Jun 7, 2018

I invest my money on poker tournaments. Will revert back when I win the WSOP this year

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Jun 11, 2018
whatsapitchbook:

... invest all disposable income into the market?...

Short the VIX

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Jun 4, 2018
HermitFromThePH:
whatsapitchbook:

... invest all disposable income into the market?...

Short the VIX

Thanks arbitrage andy

Jun 11, 2018

I blew 300k* (half my liquid assets) before turning 28.

And here I am, still alive but barely hanging on.
Thank goodness for fast cars, air travel, and aneorexic girls.

*a serious of stupid trades.

Jun 4, 2018

lol why trade when you can just buy & hold?

Jun 16, 2018

Be frugal and invest in multi-family real estate. Stay away from SFH, condos, and townhomes. I started around your age, I'm now 25 and own 81 apartments.

Dec 11, 2018

Respect

"Be persistent and you will get, be consistent and you will keep it, be grateful and you will get more"

phuckQuotes

Jun 16, 2018

One thing I DEFINITELY regret was not taking advantage of IRA tax rate arbitrage before/during business school.

While you're working, you're saving the full marginal rate on any investments you make in your retirement account. If you take out the funds the year you complete the first year and start the second, your income will be whatever you pick up from a summer job, so your marginal rate will be very low.

There's a 10% early withdrawal penalty, but the likely round-trip tax benefit will help pay some of your business school bills. Not a ton of dough, but why not?

Dec 11, 2018

Invest in a start-up. Kitten Mittens.

Dec 11, 2018

Setup a Vanguard account, spread it out across 4-5 funds, let someone more experienced than you make the investing decisions. Just keep plowing money into it, and you'll be amazed at how much you accumulate.

Dec 11, 2018
djfiii:

Setup a Vanguard account, spread it out across 4-5 funds, let someone more experienced than you make the investing decisions. Just keep plowing money into it, and you'll be amazed at how much you accumulate.

incredulous response

you may as well give him bernie madoffs number 5 years ago.... Guaranteed way of making money? Doesn't exist.

Whenever i get some cash i'll be putting it into property to rent out, no mortgage purchases. Whatever happens to the value of houses, or the economy, I'll be earning in real current value currency, guaranteeing me an income to sustain a decent quality of life.

Dec 11, 2018

Hookers and cocaine.

Dec 11, 2018

Check out how most of the landowners in the world got their fortunes....

Trusts ===> Buy property ====> rent or sell leasehold ====> Buy more property with profits.

djfii

"Setup a Vanguard account, spread it out across 4-5 funds, let someone more experienced than you make the investing decisions. Just keep plowing money into it, and you'll be amazed at how much you accumulate."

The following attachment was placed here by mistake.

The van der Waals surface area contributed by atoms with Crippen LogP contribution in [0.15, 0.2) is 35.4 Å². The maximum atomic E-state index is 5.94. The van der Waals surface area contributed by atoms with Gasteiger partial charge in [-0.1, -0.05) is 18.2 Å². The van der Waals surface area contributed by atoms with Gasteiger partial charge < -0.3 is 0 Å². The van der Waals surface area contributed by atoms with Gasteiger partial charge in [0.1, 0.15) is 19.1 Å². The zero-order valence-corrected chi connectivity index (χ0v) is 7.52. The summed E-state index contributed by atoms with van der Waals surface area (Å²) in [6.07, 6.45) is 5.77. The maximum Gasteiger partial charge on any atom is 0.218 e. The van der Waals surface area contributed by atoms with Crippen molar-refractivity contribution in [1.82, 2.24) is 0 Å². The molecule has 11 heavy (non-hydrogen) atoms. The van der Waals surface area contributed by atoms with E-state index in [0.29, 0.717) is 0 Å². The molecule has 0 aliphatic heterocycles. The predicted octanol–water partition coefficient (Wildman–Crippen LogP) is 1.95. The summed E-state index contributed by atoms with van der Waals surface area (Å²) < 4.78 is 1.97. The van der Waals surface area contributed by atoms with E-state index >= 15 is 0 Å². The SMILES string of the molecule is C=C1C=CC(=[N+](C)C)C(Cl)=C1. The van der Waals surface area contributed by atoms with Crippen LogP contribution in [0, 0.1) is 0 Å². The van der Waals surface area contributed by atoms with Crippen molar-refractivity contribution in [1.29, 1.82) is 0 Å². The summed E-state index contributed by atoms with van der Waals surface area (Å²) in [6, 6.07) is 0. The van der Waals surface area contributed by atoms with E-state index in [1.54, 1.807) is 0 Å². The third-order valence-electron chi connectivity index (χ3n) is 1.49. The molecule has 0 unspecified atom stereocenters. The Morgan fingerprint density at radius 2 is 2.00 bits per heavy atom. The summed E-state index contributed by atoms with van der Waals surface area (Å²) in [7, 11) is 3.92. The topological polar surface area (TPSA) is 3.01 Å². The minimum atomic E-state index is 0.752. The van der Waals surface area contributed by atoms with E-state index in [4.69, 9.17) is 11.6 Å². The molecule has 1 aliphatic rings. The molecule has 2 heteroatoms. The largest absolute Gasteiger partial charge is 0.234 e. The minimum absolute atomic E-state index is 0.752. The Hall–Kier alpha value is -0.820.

You could be being incredibly ironic and suggesting that he will lose it all, and be amazed by that, but I doubt it. At no point did you mention what the returns would be, the risks involved and the fees if he makes money/costs if he doesn't, how fast he can access his money if required.

I will answer your sarcastic comment at the end: Food is perishable, and i stand to inherit enough land to sustain myself off so do not adjust my plans for that too much in the current climate (Weather).

I don't live in the US so accumulating a bullet cache is not an issue. I'm not trying to fight off the zombie apocalypse, but for me the mass hoarding of wealth by the rich, and instability in currencies/sovereign debts in the major currencies could lead to hyperinflation in one of them/or a massive increase in the cost of living.

I wish to protect myself against those eventualities and will do so by buying property to rent. This guarantees AN income in a relevant and meaningful currency. It may not result in a profit on my investment but it is highly unlikely that I will not have a comfortable life, if I don't make any suicidal decisions.

I would like to hear why you think it's retarded. Calling someone out on the internet isn't hard. Give reasons if it's so obvious.

Growing population, increased lifespan. Commodity prices soaring.

Dec 11, 2018
trazer985:

Check out how most of the landowners in the world got their fortunes....

Trusts ===> Buy property ====> rent or sell leasehold ====> Buy more property with profits.

djfii

"Setup a Vanguard account, spread it out across 4-5 funds, let someone more experienced than you make the investing decisions. Just keep plowing money into it, and you'll be amazed at how much you accumulate."

You could be being incredibly ironic and suggesting that he will lose it all, and be amazed by that, but I doubt it. At no point did you mention what the returns would be, the risks involved and the fees if he makes money/costs if he doesn't, how fast he can access his money if required.